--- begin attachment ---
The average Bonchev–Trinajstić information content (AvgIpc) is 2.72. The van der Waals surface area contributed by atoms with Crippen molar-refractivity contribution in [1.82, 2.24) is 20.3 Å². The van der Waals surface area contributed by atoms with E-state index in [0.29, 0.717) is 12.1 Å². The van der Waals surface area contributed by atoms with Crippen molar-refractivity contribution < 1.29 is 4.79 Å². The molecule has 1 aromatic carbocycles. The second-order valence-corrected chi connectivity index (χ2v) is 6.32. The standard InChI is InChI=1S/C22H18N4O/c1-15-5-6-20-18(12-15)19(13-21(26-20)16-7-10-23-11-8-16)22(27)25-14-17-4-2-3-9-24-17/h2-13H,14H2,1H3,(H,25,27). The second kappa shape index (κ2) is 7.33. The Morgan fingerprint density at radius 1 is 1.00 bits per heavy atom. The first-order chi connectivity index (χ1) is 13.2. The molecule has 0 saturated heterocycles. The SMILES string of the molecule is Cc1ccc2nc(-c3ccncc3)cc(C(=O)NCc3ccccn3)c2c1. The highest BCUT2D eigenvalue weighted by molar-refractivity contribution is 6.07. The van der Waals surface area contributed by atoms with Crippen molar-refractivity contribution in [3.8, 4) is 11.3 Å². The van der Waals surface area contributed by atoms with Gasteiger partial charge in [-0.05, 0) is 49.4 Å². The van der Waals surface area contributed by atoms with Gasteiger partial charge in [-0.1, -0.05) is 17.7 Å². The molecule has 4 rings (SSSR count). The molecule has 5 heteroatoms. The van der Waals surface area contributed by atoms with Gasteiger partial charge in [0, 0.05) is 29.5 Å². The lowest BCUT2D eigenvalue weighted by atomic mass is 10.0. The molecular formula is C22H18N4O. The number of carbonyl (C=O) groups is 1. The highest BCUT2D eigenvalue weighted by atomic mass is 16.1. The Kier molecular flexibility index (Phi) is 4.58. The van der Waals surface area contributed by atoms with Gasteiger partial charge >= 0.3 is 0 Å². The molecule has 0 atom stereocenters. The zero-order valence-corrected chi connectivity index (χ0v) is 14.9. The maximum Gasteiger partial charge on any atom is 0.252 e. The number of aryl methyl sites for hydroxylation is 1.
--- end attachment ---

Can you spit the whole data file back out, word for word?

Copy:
The average Bonchev–Trinajstić information content (AvgIpc) is 2.72. The van der Waals surface area contributed by atoms with Crippen molar-refractivity contribution in [1.82, 2.24) is 20.3 Å². The van der Waals surface area contributed by atoms with E-state index in [0.29, 0.717) is 12.1 Å². The van der Waals surface area contributed by atoms with Crippen molar-refractivity contribution < 1.29 is 4.79 Å². The molecule has 1 aromatic carbocycles. The second-order valence-corrected chi connectivity index (χ2v) is 6.32. The standard InChI is InChI=1S/C22H18N4O/c1-15-5-6-20-18(12-15)19(13-21(26-20)16-7-10-23-11-8-16)22(27)25-14-17-4-2-3-9-24-17/h2-13H,14H2,1H3,(H,25,27). The second kappa shape index (κ2) is 7.33. The Morgan fingerprint density at radius 1 is 1.00 bits per heavy atom. The first-order chi connectivity index (χ1) is 13.2. The molecule has 0 saturated heterocycles. The SMILES string of the molecule is Cc1ccc2nc(-c3ccncc3)cc(C(=O)NCc3ccccn3)c2c1. The highest BCUT2D eigenvalue weighted by molar-refractivity contribution is 6.07. The van der Waals surface area contributed by atoms with Crippen molar-refractivity contribution in [3.8, 4) is 11.3 Å². The van der Waals surface area contributed by atoms with Gasteiger partial charge in [-0.05, 0) is 49.4 Å². The van der Waals surface area contributed by atoms with Gasteiger partial charge in [-0.1, -0.05) is 17.7 Å². The molecule has 4 rings (SSSR count). The molecule has 5 heteroatoms. The van der Waals surface area contributed by atoms with Gasteiger partial charge in [0, 0.05) is 29.5 Å². The lowest BCUT2D eigenvalue weighted by atomic mass is 10.0. The molecular formula is C22H18N4O. The number of carbonyl (C=O) groups is 1. The highest BCUT2D eigenvalue weighted by atomic mass is 16.1. The Kier molecular flexibility index (Phi) is 4.58. The van der Waals surface area contributed by atoms with Gasteiger partial charge >= 0.3 is 0 Å². The molecule has 0 atom stereocenters. The zero-order valence-corrected chi connectivity index (χ0v) is 14.9. The maximum Gasteiger partial charge on any atom is 0.252 e. The number of aryl methyl sites for hydroxylation is 1.